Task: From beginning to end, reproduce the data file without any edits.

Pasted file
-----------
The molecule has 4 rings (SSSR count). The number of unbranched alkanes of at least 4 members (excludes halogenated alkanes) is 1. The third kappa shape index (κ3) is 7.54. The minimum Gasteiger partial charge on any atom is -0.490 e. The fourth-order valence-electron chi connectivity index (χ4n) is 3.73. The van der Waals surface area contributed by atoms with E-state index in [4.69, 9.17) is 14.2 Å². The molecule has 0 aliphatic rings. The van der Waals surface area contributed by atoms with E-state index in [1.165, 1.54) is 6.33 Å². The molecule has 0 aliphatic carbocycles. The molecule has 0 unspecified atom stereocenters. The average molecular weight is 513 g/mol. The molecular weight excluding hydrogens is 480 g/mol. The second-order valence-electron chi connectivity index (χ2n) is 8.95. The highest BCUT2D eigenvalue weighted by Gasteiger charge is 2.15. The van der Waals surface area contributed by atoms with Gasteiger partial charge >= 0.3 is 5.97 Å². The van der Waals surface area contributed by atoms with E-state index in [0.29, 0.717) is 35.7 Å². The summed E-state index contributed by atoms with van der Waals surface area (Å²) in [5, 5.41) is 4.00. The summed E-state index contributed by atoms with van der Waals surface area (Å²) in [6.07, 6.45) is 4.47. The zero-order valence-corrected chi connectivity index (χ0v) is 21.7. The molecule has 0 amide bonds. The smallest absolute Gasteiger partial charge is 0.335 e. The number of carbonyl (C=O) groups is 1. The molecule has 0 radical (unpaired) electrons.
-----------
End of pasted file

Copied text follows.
The molecule has 4 rings (SSSR count). The number of unbranched alkanes of at least 4 members (excludes halogenated alkanes) is 1. The third kappa shape index (κ3) is 7.54. The minimum Gasteiger partial charge on any atom is -0.490 e. The fourth-order valence-electron chi connectivity index (χ4n) is 3.73. The van der Waals surface area contributed by atoms with E-state index in [4.69, 9.17) is 14.2 Å². The molecule has 0 aliphatic rings. The van der Waals surface area contributed by atoms with E-state index in [1.165, 1.54) is 6.33 Å². The molecule has 0 aliphatic carbocycles. The molecule has 0 unspecified atom stereocenters. The average molecular weight is 513 g/mol. The molecular weight excluding hydrogens is 480 g/mol. The second-order valence-electron chi connectivity index (χ2n) is 8.95. The highest BCUT2D eigenvalue weighted by Gasteiger charge is 2.15. The van der Waals surface area contributed by atoms with Gasteiger partial charge >= 0.3 is 5.97 Å². The van der Waals surface area contributed by atoms with E-state index in [0.29, 0.717) is 35.7 Å². The summed E-state index contributed by atoms with van der Waals surface area (Å²) in [5, 5.41) is 4.00. The summed E-state index contributed by atoms with van der Waals surface area (Å²) in [6.07, 6.45) is 4.47. The zero-order valence-corrected chi connectivity index (χ0v) is 21.7. The molecule has 0 amide bonds. The smallest absolute Gasteiger partial charge is 0.335 e. The number of carbonyl (C=O) groups is 1. The molecule has 0 radical (unpaired) electrons.